A Black woman holds the hands of a pale young girl
Courtesy Sony Pictures

At the start of a story that’s more glossy than grit, we see a young woman being chased through the marshes of North Carolina by the police after a local golden boy of the town turns up dead. But Daisy Edgar-Jones simply looks too glamorous to be ridiculed and ostracized by townies as “The Marsh Girl,” otherwise known as Kya, in Olivia Newman’s shallow adaptation of the wildly popular 2018 book Where the Crawdads Sing by Delia Owens. Kya is an outsider in her small town and learns to live off the land in the marshes, a natural talent that will prove useful later. She is abandoned by her family and isolated from the rest of the community except for two boys who both claim to love her but will later betray her. The latter of the two, Chase, is the murder victim we see at the movie’s start, and naturally, everyone is convinced Kya is the culprit. 

Where the Crawdads Sing has potential but always seems to be missing something: there’s hardly any tension in courtroom scenes that should set you on edge as the theories of Chase’s death are revealed, and there’s a twist that completely misses the landing by breaking the age-old rule of “show don’t tell.” The film brightens when it focuses on the beauty of the nature Kya makes a home in, something that shines through in the original novel thanks to the author’s background as a naturalist. Though it would be irresponsible to decontextualize this compliment from how many moviegoers at the film’s screening could be overheard whispering about the similarities between the events of the movie and the author’s involvement in a 1996 murder while doing conservation work in Zambia with her ex-husband, Mark Owens.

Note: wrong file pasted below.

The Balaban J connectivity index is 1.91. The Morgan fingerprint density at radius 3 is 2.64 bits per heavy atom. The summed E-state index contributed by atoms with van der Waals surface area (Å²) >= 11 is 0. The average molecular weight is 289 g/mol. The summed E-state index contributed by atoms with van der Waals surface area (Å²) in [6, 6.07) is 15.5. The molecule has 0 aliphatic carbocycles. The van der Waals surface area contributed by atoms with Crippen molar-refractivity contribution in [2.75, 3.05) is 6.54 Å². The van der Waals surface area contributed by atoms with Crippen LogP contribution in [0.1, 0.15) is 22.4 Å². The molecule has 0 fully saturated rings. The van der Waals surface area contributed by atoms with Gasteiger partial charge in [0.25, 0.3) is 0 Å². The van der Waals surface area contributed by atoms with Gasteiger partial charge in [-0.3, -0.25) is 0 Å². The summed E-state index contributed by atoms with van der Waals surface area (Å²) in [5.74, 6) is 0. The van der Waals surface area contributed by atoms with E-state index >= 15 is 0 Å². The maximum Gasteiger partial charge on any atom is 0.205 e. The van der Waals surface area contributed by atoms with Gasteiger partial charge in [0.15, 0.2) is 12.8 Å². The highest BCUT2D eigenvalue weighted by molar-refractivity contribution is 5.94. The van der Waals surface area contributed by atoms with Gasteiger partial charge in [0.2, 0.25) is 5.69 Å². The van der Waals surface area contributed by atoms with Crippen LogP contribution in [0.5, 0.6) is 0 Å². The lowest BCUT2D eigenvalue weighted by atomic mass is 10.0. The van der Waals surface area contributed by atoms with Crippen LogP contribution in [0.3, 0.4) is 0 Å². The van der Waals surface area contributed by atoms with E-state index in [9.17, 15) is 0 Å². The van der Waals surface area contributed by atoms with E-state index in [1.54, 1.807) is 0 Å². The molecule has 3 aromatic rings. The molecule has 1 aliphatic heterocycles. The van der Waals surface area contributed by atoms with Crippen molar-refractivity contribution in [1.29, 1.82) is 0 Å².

There are a host of other things wrong with the film, from poor pacing, to a lack of character depth, to heavy-handed themes of a wannabe To Kill a Mockingbird but without the racial awareness. But Jones does her best with what she has to work with, and the movie may still strike an emotional chord with viewers if they don’t look too closely. PG-13, 125 min.

Wide release in theaters